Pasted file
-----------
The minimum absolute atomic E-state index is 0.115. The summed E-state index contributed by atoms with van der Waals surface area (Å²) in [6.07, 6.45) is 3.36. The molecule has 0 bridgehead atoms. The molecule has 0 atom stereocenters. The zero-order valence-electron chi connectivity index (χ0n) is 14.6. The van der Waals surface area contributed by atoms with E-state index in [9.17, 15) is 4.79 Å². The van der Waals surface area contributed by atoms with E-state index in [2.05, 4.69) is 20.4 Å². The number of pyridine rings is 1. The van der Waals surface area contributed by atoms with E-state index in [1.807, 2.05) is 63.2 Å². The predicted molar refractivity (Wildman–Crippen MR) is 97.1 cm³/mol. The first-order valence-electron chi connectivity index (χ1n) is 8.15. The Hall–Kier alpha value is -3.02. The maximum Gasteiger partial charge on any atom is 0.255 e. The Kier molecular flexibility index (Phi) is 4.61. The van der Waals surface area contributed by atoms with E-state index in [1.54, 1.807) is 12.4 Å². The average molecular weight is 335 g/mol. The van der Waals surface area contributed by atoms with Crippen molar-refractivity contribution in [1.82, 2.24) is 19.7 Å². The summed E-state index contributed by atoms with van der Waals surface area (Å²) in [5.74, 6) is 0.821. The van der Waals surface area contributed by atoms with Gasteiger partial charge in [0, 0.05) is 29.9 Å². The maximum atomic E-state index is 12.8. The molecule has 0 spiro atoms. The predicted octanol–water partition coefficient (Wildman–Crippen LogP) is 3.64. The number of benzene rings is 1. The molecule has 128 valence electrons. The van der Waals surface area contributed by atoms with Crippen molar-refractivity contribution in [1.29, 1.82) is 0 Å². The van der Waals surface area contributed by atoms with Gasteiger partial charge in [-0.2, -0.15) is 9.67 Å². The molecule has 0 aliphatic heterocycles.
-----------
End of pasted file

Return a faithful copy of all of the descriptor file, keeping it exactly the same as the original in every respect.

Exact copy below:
The minimum absolute atomic E-state index is 0.115. The summed E-state index contributed by atoms with van der Waals surface area (Å²) in [6.07, 6.45) is 3.36. The molecule has 0 bridgehead atoms. The molecule has 0 atom stereocenters. The zero-order valence-electron chi connectivity index (χ0n) is 14.6. The van der Waals surface area contributed by atoms with E-state index in [9.17, 15) is 4.79 Å². The van der Waals surface area contributed by atoms with E-state index in [2.05, 4.69) is 20.4 Å². The number of pyridine rings is 1. The van der Waals surface area contributed by atoms with E-state index in [1.807, 2.05) is 63.2 Å². The predicted molar refractivity (Wildman–Crippen MR) is 97.1 cm³/mol. The first-order valence-electron chi connectivity index (χ1n) is 8.15. The Hall–Kier alpha value is -3.02. The maximum Gasteiger partial charge on any atom is 0.255 e. The Kier molecular flexibility index (Phi) is 4.61. The van der Waals surface area contributed by atoms with E-state index in [1.54, 1.807) is 12.4 Å². The average molecular weight is 335 g/mol. The van der Waals surface area contributed by atoms with Crippen molar-refractivity contribution in [1.82, 2.24) is 19.7 Å². The summed E-state index contributed by atoms with van der Waals surface area (Å²) in [5.74, 6) is 0.821. The van der Waals surface area contributed by atoms with Gasteiger partial charge in [0, 0.05) is 29.9 Å². The maximum atomic E-state index is 12.8. The molecule has 0 spiro atoms. The predicted octanol–water partition coefficient (Wildman–Crippen LogP) is 3.64. The number of benzene rings is 1. The molecule has 128 valence electrons. The van der Waals surface area contributed by atoms with Crippen molar-refractivity contribution in [1.29, 1.82) is 0 Å². The van der Waals surface area contributed by atoms with Gasteiger partial charge in [-0.2, -0.15) is 9.67 Å². The molecule has 0 aliphatic heterocycles.